Although still a student composer, Xia has several outstanding achievement to their name, a highlight of which is their award as winner of the 2018 BBC Young Composer Competition.
These are reflections on their lived experiences as a Brailist composer –
…’labels can simplify things we do not understand…’
I have always been resistant to describing myself as ‘a disabled person.’ As with any social category, it is difficult for the term to acknowledge the unique conditions coming together to form an individual’s experience. For example, as a white middle class person born and raised in the UK and Europe, I have had access to the same educational opportunities as my sighted peers. This would be unimaginable for many people across the world with similar impairments for whom attending school may be a luxury, let alone studying in a mainstream setting. My privilege and education grant me a voice and the power to raise it, in my case through music and poetry.
This is not to say things have always been easy. I was once unable to join a choir because the director was not open to me working by ear, or able to commit to sending music far enough in advance of rehearsals to have it transcribed into Braille.
…’I embrace the positive impact of my different modes of access’…
Last year, a journalist asked me if I preferred to be described as ‘a blind composer’ or just ‘a composer.’ I emphatically said the latter, yet the article which came out of the conversation used the former. My sense is that labels can simplify things we do not understand. They can also help us feel part of a community, particularly if we live on the margins of society for any reason. But I do not wish such labels to define my work, or to push the emphasis more towards myself than the music. If I refer to my visual impairment in professional contexts at all, I usually describe myself as a braillist. This expresses how I am able to work differently, and I feel it does partly recognise my privilege. This is in contrast to words like ‘disabled’ or ‘blind’, which for me emphasise potential barriers presented by the absence of something, in this case vision. Having said that, I wonder whether the reluctance I have described to identify with disability may be partly responsible for stigma. Increasingly, I feel it may be important to ‘own’ the identity I have for so long seen as being imposed on me. Rather than letting myself feel pigeonholed, perhaps I can learn to embrace the positive impact of my different modes of access on the way I relate to the world, and consequently on my creative work.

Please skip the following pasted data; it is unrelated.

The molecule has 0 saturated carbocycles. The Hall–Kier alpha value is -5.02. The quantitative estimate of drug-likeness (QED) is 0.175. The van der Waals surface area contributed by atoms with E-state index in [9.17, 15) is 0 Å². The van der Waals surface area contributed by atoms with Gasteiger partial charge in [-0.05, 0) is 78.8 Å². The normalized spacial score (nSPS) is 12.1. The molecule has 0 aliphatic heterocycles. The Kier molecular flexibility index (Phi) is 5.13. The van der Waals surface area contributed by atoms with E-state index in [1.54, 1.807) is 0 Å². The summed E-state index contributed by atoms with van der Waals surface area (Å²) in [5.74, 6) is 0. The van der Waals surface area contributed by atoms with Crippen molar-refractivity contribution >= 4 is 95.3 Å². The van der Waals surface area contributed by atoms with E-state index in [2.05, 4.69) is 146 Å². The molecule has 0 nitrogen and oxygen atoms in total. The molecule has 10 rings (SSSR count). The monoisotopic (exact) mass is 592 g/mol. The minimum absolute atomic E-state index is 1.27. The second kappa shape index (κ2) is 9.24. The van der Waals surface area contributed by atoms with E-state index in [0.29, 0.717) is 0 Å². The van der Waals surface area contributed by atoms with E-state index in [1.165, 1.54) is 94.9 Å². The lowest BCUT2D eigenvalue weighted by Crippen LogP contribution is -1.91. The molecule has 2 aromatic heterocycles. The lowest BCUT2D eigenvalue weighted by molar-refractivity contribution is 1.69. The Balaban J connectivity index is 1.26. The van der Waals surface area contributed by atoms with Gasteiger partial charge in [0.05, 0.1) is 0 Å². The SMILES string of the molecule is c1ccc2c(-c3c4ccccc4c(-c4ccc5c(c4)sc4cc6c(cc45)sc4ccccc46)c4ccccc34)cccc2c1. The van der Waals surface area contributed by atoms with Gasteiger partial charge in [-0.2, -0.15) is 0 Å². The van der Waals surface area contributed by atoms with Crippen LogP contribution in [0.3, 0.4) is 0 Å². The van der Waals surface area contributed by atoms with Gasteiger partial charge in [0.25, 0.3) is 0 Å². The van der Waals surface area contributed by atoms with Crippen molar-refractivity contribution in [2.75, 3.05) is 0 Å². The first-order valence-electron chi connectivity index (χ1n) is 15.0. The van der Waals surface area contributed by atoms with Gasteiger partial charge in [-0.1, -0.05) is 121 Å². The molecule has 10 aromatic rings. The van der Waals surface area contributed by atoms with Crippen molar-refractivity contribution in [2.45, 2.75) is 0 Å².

…’blindness is an absence of light or form; as a child I used to say that ‘All I can see is air’…
Since I was very young, I have learnt to navigate through the non-visual means available to me. I run my hands along surfaces, noticing their changing textures: the harshness and uniformity of concrete; the smoothness of bricks with the slender cracks between them like lines in pencil sketches; the way rain cloaks the graininess of stone. Rather than a state of constant darkness, blindness is an absence of light or form; as a child I used to say that ‘All I can see is air.’ Through this space of absence, I have learnt to sense the presence of walls and objects by the way they bring a sense of mass to the space, similar in some ways to the experience of being watched, but without feeling exposed.
…‘I dictate my music so that a version in stave notation can be produced for sighted performers’…
As a braillist, my relationship with both the written word and with music notation is similar to the way I connect with space. Both are embodied experiences which require tactile contact. I dictate my music so that a version in stave notation can be produced for sighted performers. Although I am very fortunate to work with some wonderful scribes, I have sometimes felt that sharing my music at an early stage in the compositional process may mean I lose intimacy with the piece in a way that may not happen if I was working entirely independently. But I feel it is a gift to work in a medium with demands such close physical connection with the music and words I write.
…’we share with everything in the universe’…
The Buddha taught that all things without exception are empty: they do not exist independently, but rather are woven together in a web of past and present conditions, and always changing with our perception. In recognising this deep mystery we share with everything in the universe, we can come into more intimate relationships with the other threads in this infinitely vast and radiant web: as much with those who have kept us out as with our own kin, as much with struggle as with joy. This for me forms part of the foundations of my duty as an activist, as an artist, and as a human being.
We at The Ivors Academy would like to thank Xia for their brilliantly insightful words. Throughout UK disability month The Ivors Academy with the Musicians’ Union have been exploring the key issues of inaccessibility in the music industry.
Discover more about Xia Sloane.
The final blog and the last in this collaborative series with The MU, will be given by the Bristol based composer, musician, broadcaster, and associate music director of the Paraorchestra, Lloyd Coleman.